NRECA hiring initiative matches veterans with meaningful co-op jobs

unnamed 2 95de4unnamed 2 95de4America’s returning veterans are facing the lowest veteran unemployment rate in years—a rare bright spot amid ongoing challenges such as PTSD, opioid addiction and homelessness. One of the organizations working to match veterans with meaningful careers is the National Rural Electric Cooperative Association (NRECA)’s Serve our Co-ops; Serve our Country initiative, celebrating it's first anniversary in 2017. NRECA’s press release follows:

For Charlie Dunn, a veteran of Operation Desert Storm and the Iraq War, finding the community of America’s electric cooperatives was just what he needed when he left active duty as an Army sergeant.

He joined a right-of-way crew at Mountain Electric Cooperative in Mountain City, Tennessee, after returning from the Gulf War in 1991. Dunn said he then “took about every job you can have at a co-op” before coming to Farmers Electric Cooperative in Greenfield, Iowa, as general manager in 2014.

“I felt right at home when I came off active duty and into the co-op community,” Dunn said. “Co-ops are very mission-oriented. Co-ops have a strong work ethic and want to get the job done and done right.”

Now Dunn wants to help others through Serve our Co-ops; Serve our Country, the NRECA co-op veteran hiring initiative, which is celebrates its first anniversary on January 11. As a member of the program’s advisory committee, Dunn said his goal for 2017 is to encourage greater support from co-ops, their CEOs, general managers and human resources departments.

“We want to step up recruitment efforts for vets and their spouses, and we want this to be the tool to find qualified employees,” Dunn said.

Fifty-four electric cooperatives have joined Serve our Co-ops; Serve our Country since its launch in January 2016. Those co-ops have added at least 25 veterans and military spouses to the 300 veterans already on their employment rolls, said Michelle Rostom, NRECA director of member workforce effectiveness.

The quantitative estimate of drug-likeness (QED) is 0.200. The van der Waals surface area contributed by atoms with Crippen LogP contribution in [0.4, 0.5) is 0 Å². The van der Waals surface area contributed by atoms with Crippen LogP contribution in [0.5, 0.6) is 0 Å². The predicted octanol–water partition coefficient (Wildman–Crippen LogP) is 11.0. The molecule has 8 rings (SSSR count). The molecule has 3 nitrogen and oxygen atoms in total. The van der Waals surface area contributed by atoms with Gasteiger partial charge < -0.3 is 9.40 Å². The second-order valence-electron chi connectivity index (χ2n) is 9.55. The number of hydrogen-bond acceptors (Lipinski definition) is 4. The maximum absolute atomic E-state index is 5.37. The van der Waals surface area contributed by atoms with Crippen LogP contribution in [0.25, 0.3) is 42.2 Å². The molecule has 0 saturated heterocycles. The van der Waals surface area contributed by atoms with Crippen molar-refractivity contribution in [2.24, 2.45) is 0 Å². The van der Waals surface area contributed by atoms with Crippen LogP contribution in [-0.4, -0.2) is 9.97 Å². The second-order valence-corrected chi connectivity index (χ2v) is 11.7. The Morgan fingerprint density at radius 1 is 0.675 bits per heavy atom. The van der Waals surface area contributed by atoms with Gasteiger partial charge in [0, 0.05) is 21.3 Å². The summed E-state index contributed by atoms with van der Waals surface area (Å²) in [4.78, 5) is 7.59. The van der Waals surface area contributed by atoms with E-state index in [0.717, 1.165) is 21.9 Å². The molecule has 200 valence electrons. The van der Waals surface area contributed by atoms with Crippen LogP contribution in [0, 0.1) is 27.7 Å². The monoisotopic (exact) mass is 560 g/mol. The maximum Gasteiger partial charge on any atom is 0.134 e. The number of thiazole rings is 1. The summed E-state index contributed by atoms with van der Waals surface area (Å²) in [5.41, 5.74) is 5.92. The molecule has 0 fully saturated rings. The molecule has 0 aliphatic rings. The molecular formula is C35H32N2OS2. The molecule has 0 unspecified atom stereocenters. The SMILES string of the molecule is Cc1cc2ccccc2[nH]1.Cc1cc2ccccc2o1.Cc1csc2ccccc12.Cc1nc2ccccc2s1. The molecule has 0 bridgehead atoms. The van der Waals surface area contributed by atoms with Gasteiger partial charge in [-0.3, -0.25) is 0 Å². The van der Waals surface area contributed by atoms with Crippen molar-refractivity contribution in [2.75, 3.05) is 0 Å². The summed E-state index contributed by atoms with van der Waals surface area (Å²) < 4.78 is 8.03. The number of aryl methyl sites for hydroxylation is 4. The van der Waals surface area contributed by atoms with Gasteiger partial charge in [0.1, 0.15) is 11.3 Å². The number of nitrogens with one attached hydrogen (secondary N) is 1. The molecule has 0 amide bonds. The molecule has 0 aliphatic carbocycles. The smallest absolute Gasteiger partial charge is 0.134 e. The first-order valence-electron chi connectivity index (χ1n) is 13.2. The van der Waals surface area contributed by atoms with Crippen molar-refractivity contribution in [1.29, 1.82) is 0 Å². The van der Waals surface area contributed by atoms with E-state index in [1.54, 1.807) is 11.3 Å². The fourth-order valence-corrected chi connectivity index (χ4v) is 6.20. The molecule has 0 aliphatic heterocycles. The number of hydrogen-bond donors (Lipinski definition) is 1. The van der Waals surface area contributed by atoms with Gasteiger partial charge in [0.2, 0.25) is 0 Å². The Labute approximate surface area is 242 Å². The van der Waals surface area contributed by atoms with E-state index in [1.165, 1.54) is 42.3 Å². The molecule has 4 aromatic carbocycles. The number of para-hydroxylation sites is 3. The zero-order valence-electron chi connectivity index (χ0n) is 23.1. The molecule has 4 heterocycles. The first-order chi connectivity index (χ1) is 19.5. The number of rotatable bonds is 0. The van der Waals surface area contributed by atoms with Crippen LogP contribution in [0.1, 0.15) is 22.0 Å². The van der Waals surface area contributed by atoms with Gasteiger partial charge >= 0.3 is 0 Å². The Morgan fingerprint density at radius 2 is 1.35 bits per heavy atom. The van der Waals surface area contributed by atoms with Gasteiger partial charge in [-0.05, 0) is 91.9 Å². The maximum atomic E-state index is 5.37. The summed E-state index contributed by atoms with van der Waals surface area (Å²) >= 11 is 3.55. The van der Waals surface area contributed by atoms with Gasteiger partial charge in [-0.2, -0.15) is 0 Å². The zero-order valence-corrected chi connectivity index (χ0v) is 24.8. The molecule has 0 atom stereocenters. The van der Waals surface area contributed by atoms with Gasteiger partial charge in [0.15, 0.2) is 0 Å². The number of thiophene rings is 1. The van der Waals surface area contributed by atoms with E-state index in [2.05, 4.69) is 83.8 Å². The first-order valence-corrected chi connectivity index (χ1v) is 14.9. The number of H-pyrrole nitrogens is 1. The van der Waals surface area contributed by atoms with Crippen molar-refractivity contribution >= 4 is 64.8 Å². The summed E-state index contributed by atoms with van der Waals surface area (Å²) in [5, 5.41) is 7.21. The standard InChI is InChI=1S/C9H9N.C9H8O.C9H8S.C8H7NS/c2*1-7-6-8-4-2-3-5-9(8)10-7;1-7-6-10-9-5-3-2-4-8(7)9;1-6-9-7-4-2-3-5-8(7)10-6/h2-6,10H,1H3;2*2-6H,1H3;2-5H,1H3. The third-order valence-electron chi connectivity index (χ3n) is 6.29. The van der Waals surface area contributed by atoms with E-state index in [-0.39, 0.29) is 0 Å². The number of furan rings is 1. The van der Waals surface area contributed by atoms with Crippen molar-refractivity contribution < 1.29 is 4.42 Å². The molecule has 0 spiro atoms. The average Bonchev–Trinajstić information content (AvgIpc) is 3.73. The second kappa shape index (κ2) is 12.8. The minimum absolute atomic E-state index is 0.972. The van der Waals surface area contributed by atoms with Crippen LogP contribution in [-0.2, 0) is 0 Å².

“Co-ops have always had strong ties to the military,” Rostom said. “Serve our Co-ops; Serve our Country builds on these ties and was designed to create a collaborative movement and give America’s electric cooperatives a national voice for our collective support and commitment to veterans, members of the Guard and Reserve and their families.

“Our goal is to tell the cooperative story and help those that have served our country have the opportunity to come home to great jobs with benefits.”

Last year, Dunn hired Trey Eddy, a member of the Iowa National Guard since 2012, as an apprentice lineman and found that “his military training has suited him perfectly for a position with a cooperative.”

The co-op environment is not too unlike that of a guardsman, Eddy noted. His basic and advanced military training helps him deal with job stresses, get tasks done in a timely and efficient manner and even pushes him to work harder, he said.

“The camaraderie is pretty similar,” Eddy added. “We draw from each other as linemen and we get to know each other’s strengths and weaknesses and grow together as a team.”

Eddy said he found out about the opening from the Cooperative Career Center on Touchstone Energy® Cooperatives’ website, where an instructor at Northwest Iowa Community College advised him to look for jobs.

The Rockwell City, Iowa, native grew up on co-op lines and his grandfather was a lineman.

“Coming out of college, that was my dream job—to be hired on at an REC. I’m one of the fortunate few to land his dream job,” said Eddy, 22.

Dunn wants more co-ops to experience the success he has had in hiring Eddy and is working with Serve Our Co-ops; Serve Our Country toward that end.

“A problem a lot of vets have is they don’t know about co-ops, what it’s like to work at a co-op and the type of positions available at co-ops. My active duty time as a member of a RDF [rapid deployment force] in the 82nd Airborne prepared me well for the reaction required by cooperatives to restore service, especially during major storm situations.” said Dunn.

“We’re going to see a lot of turnover in the next five years at co-ops and a lot of young men and women getting out of the military. This program will allow us to better target our recruiting efforts.”


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